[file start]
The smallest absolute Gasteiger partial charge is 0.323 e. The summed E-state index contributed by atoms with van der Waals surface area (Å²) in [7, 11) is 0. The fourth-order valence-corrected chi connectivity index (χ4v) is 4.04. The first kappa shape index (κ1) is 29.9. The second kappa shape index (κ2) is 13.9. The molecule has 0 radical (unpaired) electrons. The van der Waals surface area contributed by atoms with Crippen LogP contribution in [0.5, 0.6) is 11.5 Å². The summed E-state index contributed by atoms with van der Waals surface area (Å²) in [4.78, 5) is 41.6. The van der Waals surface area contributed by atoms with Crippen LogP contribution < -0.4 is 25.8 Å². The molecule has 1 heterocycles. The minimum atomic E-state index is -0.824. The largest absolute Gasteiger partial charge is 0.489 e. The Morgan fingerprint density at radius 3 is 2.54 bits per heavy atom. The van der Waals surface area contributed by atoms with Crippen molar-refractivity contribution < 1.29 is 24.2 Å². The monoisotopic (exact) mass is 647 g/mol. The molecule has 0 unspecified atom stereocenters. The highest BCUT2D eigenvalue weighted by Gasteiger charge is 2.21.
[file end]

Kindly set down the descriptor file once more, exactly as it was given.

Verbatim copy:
The smallest absolute Gasteiger partial charge is 0.323 e. The summed E-state index contributed by atoms with van der Waals surface area (Å²) in [7, 11) is 0. The fourth-order valence-corrected chi connectivity index (χ4v) is 4.04. The first kappa shape index (κ1) is 29.9. The second kappa shape index (κ2) is 13.9. The molecule has 0 radical (unpaired) electrons. The van der Waals surface area contributed by atoms with Crippen LogP contribution in [0.5, 0.6) is 11.5 Å². The summed E-state index contributed by atoms with van der Waals surface area (Å²) in [4.78, 5) is 41.6. The van der Waals surface area contributed by atoms with Crippen LogP contribution < -0.4 is 25.8 Å². The molecule has 1 heterocycles. The minimum atomic E-state index is -0.824. The largest absolute Gasteiger partial charge is 0.489 e. The Morgan fingerprint density at radius 3 is 2.54 bits per heavy atom. The van der Waals surface area contributed by atoms with Crippen molar-refractivity contribution < 1.29 is 24.2 Å². The monoisotopic (exact) mass is 647 g/mol. The molecule has 0 unspecified atom stereocenters. The highest BCUT2D eigenvalue weighted by Gasteiger charge is 2.21.